Anthony Davis rode the first bus into the Smoothie King Center in New Orleans, rapping out loud. He doesn’t usually do that, so Kyle Kuzma took note: This game was clearly a little different for Davis.
Wednesday was an emotional day for Davis, one filled with reunions, boos, praise and probably a few nerves. But Davis could count on one thing — he had a formidable army of teammates behind him.
“I don’t think all season it’s shown up as strong as it did tonight, our guys really wanted to get this win for AD,” Lakers coach Frank Vogel said. “He’s their brother, you know what I mean. It’s a brotherhood for him and a family atmosphere with this group and they all wanted this badly for him.”
With their support, Davis responded by becoming the first player in NBA history to score more than 40 points in his first game against his former team.
“New Orleans fans should probably boo their own team for letting him get 40 when you come back,” Kuzma said.
Davis scored 41 points, picked off a game-changing steal and sealed the 114-110 win with a pair of free throws with 4.2 seconds left in the game.
“They said it pregame, we don’t want to leave this building without a win,” Davis said. “I think this game was circled on both calendars. They came out guns blazing, and we [were] able to come out with the win. My teammates, you know, kept telling me, ‘AD, don’t worry about it, we gonna get this win. We’re gonna find a way to win for you.’ And we did that.”
Davis had been anticipating this game for weeks, and knew he would be booed just like he was last season after news of his trade demand became public. Having experienced that before made it easier for Davis to prepare for Wednesday night’s game. The friendly faces helped, too. One arena worker hugged him tight pregame in the tunnel. Her name is Sandra Pierre, and she’s worked for the arena’s catering company for 30 years.
“I took him as my child,” she said. “I’m your other mama. That’s my baby. I’ll always love him.”
Said Davis: “She’s really great. She’s good peoples.”
Even from fans who didn’t know him personally, his reception wasn’t all hate.
“I actually got some love on the bench from some Pelicans fans,” Davis said.
While many organizations play tribute videos for their returning stars, the Pelicans did not play one for Davis. Rajon Rondo was asked if he was surprised, given what it meant for him to see his own tribute video when he returned to Boston.
“Yeah that wasn’t — I mean but you know, like I said, we’re talking about two different organizations,” Rondo said.
Davis proved difficult for the Pelicans to stop most of the night. His dominance in the post against a smaller frontline meant that the Lakers went to him there over and over again. Each time he touched the ball, he heard boos.
“Some people boo and they don’t even know why,” LeBron James said. “They just want to be a part of the spectacle … But you heard a lot of cheers tonight for AD as well because they still love him and they still love the people that he spent seven years with and that relationship there.”
It was Davis who closed out the game for the Lakers. He intercepted an inbound pass from Jrue Holiday with 4.2 seconds left in the game, having surveyed Holiday’s options and correctly predicting the path of the pass. Having split a pair of free throws on the previous possession, Davis didn’t want to take for granted that he would make the next two after he was fouled.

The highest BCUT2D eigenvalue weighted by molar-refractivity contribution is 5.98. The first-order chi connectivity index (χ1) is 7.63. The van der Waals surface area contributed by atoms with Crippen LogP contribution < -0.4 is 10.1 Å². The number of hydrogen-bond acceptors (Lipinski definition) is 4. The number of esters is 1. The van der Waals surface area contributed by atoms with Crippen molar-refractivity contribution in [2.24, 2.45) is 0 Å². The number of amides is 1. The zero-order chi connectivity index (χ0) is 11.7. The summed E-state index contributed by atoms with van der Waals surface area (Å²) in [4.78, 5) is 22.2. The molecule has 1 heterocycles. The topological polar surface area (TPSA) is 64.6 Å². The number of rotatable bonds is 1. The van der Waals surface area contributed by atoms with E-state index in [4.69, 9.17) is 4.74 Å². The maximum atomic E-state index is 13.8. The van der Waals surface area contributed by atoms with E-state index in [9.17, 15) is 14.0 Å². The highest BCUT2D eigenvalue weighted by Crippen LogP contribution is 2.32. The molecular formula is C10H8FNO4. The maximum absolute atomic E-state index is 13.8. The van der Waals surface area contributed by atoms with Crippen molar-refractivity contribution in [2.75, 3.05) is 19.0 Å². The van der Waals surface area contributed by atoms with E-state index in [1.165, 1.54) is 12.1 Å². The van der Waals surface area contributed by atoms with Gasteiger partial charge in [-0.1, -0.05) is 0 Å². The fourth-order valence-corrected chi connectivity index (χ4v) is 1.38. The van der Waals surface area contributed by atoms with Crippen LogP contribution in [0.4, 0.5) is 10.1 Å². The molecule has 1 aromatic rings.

But he did, and after the Lakers finished their road trip 4-0 to improve their record to an NBA-best 16-2, Davis could finally enjoy a moment. He embraced his old teammates, then he and Holiday swapped jerseys.
“I’ve pretty much only done that with my brothers,” Holiday told The Times. “And now my other brother ... I never thought I’d do that.”
Davis conducted his on-court interviews while James waited for him. The teammates embraced when they finished and walked off the court together.
“Everyone thinks I got a vendetta against New Orleans or something like that,” Davis said. “Me and everybody is cool. Me and David Griffin dapped up twice. I have no ill will toward anybody. I’m in a happy place, they’re in a happy place. We’re just here to play basketball.”
That was apparent backstage. Davis walked over to his old locker room and stood nearby, looking unsure if he should enter. Pelicans coach Alvin Gentry spotted him and urged him to go inside.
He visited with his former teammates. He spoke to first overall pick Zion Williamson, his successor in New Orleans, and gave some words of encouragement. He gave Holiday a jersey on which he’d written a lengthy message.
“I think he can now kind of put that behind him,” James said. “Definitely he can move on.”
His parents waited in the hallway outside the locker room while he finished getting dressed. They hugged arena workers and security guards, all familiar to them, as they prepared to leave. Then, Davis met them and left with at least a dozen family members and friends. He wasn’t heading back with the rest of his team. Instead, he’d spend a little more time with family and friends in this place where he spent seven years of his life.
Staff writer Dan Woike contributed to this report.
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Update: The Wizards (6-10) are coming off an impressive 140-132 victory over the Phoenix Suns on Wednesday during the second of a four-game trip that concludes this weekend in L.A. Washington is led by All-Star guard Bradley Beal, who had 35 points in the victory and is averaging 28.9 points a game in the absence of injured point guard John Wall. Former Laker prospect Isaac Bonga is playing 11 minutes a game for the Suns.